Arthur O’Connor (1826-73) was one of his sons, who became his partner in the firm at about that date. Another son, William Henry, joined the firm in the 1860s, as did William George Taylor (born 1822) in 1873. Taylor subsequently led the firm from 1877 as Taylor & O’Connor and then Taylor & Clifton, continuing into the early twentieth century.
Stained glass workshop founded in Linnich, Germany, by Dr. Heinrich Oidtnann (1838-1890) in 1857 and carried on by successive family members. The company had branches in Berlin and Brüssels in the late 19th century and the company is still in operation at Linnich, Germany. See: http://www.glasmalerei-oidtmann.de
Orval: Jean (John) Orval
Smyrk & Rogers – Rogers & Co, Rogers & Hughes?
In business in Melbourne between c.1880-1888 as Smyrk & Rogers.
Herbert Morsbury Smyrk officially dissolved his partnership with Charles Rogers as “Smyrk & Rogers” on the 14th September 1888 and the company name then became Rogers & Co under Charles Rogers.
In later years (1896 specifically) H. M. Smyrk freelanced in stained glass design and had other established firms such as Ferguson & Urie and E. F. Troy of Adelaide execute his designs
Shrigley & Hunt.
Suffling: Ernest Richard Suffling (E. R. Suffling) (1855-1911)
Sumner, Alan (1911-1994)
Alan Sumner, worked at E. L. Yencken & Co from the age of 15 under artist William ‘Jock’ Jock Frater before assuming Fraters role 15 years later and eventually setting up his own studio. He was the most prolific post war stained-glass artists and his largest cycle works are the windows of the Blessed Oliver Plunkett’s Church at Pascoe Vale. There are also examples of his work overseas, which include his Governor Latrobe window in Chappele de L’Ermitage, in the provincial city of Neuchatel in Switzerland. Other works can be found all over Australia, predominantly in Melbourne and suburbs. His artistic style is unique and recognisable and usually has his name and year on the window(s)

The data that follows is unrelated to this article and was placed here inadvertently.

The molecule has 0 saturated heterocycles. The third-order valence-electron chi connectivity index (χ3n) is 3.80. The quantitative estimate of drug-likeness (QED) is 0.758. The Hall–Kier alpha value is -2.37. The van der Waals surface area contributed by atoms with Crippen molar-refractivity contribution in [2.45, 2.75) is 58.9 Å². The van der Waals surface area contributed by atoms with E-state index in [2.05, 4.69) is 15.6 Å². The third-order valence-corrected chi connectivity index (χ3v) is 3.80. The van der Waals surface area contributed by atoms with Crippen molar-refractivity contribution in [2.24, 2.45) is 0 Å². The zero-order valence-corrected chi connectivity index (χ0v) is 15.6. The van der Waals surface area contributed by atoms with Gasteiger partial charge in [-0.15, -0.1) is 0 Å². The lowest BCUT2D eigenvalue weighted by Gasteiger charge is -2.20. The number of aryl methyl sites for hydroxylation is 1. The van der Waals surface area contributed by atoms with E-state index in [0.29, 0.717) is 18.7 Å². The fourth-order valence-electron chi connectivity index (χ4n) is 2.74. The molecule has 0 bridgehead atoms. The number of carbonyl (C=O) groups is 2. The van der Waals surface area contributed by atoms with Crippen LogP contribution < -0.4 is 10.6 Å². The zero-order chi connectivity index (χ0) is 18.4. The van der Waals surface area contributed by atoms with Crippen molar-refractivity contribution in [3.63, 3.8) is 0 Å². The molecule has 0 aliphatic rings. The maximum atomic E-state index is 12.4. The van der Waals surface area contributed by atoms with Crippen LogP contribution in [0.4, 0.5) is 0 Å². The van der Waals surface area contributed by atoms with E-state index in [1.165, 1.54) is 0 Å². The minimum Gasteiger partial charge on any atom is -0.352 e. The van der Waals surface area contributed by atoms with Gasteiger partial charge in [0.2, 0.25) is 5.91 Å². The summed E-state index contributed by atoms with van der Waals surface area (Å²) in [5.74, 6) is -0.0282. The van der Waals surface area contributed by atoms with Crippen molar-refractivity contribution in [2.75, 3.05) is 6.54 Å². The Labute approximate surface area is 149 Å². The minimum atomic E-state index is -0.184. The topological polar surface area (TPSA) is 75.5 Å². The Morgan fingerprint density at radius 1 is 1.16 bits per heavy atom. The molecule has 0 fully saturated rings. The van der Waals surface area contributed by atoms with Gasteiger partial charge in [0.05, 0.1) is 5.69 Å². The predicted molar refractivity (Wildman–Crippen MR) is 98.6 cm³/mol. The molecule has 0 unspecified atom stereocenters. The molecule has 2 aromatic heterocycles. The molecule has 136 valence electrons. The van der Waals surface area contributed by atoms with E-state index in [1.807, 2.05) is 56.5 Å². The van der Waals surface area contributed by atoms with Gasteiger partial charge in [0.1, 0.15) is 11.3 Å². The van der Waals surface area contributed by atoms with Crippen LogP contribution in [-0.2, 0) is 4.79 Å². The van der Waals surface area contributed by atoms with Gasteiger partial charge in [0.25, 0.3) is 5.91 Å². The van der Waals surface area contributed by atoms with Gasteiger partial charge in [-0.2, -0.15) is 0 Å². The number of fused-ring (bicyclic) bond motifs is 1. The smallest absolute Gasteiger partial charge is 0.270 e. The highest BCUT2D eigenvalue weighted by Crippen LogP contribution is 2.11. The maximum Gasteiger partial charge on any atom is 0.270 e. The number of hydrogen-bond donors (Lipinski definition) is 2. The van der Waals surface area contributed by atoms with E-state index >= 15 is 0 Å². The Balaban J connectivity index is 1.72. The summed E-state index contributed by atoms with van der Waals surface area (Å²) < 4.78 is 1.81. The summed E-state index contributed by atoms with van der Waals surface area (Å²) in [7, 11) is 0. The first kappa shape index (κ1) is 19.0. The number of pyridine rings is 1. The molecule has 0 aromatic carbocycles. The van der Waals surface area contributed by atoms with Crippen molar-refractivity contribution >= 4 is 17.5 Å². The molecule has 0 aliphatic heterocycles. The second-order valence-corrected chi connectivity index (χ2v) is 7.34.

Biography: Mervyn Napier Waller (1893–1972)
Art work & Original designs at the NGV: http://www.ngv.vic.gov.au/col/artist/4510
Art work & Original designs at the NGV: http://www.ngv.vic.gov.au/col/artist/3988
Wailes: William Wailes, England:
Wilmshurst: Thomas Wilmshurst:
Thomas Wilmshurst, born in Clerkenwell (1806/07-1880) and owned glass works off the Hampstead Road London in 1839, moving around 1843 to 13 Foley Place London. In 1851 he described himself as an artist in stained glass. A stained glass designer, whose pictorial idiom was at odds with the mediaeval style favoured by artists such as A W N Pugin. In 1844 he worked with de la Roche of Paris and between 1852 and 1855 was in partnership with Francis Oliphant (1818-59), who had been employed by J Hardman and Co whilst Pugin was associated with them and wrote about stained glass. In 1858 Wilmshurst moved to 58 Gower Street, but around 1861 he closed the business and died in Horsham.
Source: John Allen – Sussex Parish Churches
ZETTLER: Franz Xavier Zettler:
Additional Sources: The Victorian Web. Artists and Designers